NEW YORK — Wastewater treatment plants and sewer systems across the New York City region are still working to address the risk from storm surges like super storm Sandy, which can cripple systems and cause untreated wastewater to spill into waterways and homes, according to an article by The Wall Street Journal.
Ongoing efforts include $900,000 in flood-prevention studies in Westchester County, a request from the Passaic Valley Sewerage Commission in New Jersey for $779 million in federal funds for a flood barrier and electrical equipment upgrades and an $810 million overhaul of the Bay Park Plant in Nassau County funded by the Federal Emergency Management Agency, the article reported.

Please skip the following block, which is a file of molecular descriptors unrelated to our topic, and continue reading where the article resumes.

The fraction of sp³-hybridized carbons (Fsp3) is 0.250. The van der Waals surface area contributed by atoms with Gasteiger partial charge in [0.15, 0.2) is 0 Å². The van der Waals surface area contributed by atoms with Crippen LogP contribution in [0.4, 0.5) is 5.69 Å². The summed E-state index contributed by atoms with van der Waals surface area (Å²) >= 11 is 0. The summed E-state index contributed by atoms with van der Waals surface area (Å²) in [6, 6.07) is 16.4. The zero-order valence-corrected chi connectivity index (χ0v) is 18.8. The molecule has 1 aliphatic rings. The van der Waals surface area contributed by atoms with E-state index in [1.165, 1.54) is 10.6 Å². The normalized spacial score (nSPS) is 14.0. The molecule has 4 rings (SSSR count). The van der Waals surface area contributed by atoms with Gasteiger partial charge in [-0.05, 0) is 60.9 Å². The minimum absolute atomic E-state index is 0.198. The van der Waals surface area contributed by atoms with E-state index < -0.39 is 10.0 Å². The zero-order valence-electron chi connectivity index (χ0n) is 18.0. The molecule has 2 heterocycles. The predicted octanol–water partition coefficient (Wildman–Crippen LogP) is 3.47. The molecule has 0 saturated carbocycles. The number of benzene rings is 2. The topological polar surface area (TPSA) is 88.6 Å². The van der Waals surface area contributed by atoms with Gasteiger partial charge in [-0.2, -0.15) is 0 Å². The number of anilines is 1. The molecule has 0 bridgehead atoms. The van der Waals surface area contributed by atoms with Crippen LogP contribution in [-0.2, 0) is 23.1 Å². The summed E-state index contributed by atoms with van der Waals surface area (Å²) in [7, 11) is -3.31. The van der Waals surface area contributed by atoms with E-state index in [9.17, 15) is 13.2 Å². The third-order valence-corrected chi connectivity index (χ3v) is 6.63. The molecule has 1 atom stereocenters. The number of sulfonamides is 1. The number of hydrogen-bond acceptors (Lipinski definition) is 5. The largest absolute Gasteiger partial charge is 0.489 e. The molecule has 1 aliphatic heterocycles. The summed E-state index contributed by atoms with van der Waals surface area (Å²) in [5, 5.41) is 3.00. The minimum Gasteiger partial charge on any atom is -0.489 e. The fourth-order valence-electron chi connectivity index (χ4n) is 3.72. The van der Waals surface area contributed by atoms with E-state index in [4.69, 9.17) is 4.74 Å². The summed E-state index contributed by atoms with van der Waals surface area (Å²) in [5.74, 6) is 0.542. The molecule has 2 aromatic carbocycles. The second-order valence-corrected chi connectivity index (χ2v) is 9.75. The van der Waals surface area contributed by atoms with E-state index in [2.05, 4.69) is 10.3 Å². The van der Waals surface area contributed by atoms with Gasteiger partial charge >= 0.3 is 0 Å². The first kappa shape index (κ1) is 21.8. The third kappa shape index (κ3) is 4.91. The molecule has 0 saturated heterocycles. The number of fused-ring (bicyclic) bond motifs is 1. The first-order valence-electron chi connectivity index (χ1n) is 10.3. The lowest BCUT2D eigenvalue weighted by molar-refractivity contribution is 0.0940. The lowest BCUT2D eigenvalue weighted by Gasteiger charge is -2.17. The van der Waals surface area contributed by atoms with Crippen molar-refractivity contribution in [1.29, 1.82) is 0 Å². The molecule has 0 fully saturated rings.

According to the article, however, it is difficult to protect wastewater treatment plants, which are typically located in low-lying areas near the water to harness gravity in moving sewage.
"The problems that were observed during Sandy were worse than these facilities had ever seen before, but it doesn't mean they're never going to see them again," said Alyson Kenward, a senior scientist at Climate Central, a nonprofit that researches climate change. "With sea level rise increasing, the risk of storm surge is also increasing."
In a report on Sandy's anniversary last fall, the Department of Environmental Protection recommended $315 million in upgrades to the city's sewage treatment plants and pump stations to prevent more than $2 billion in damages over the next 50 years due to flooding, noted the article.
Read the full article here.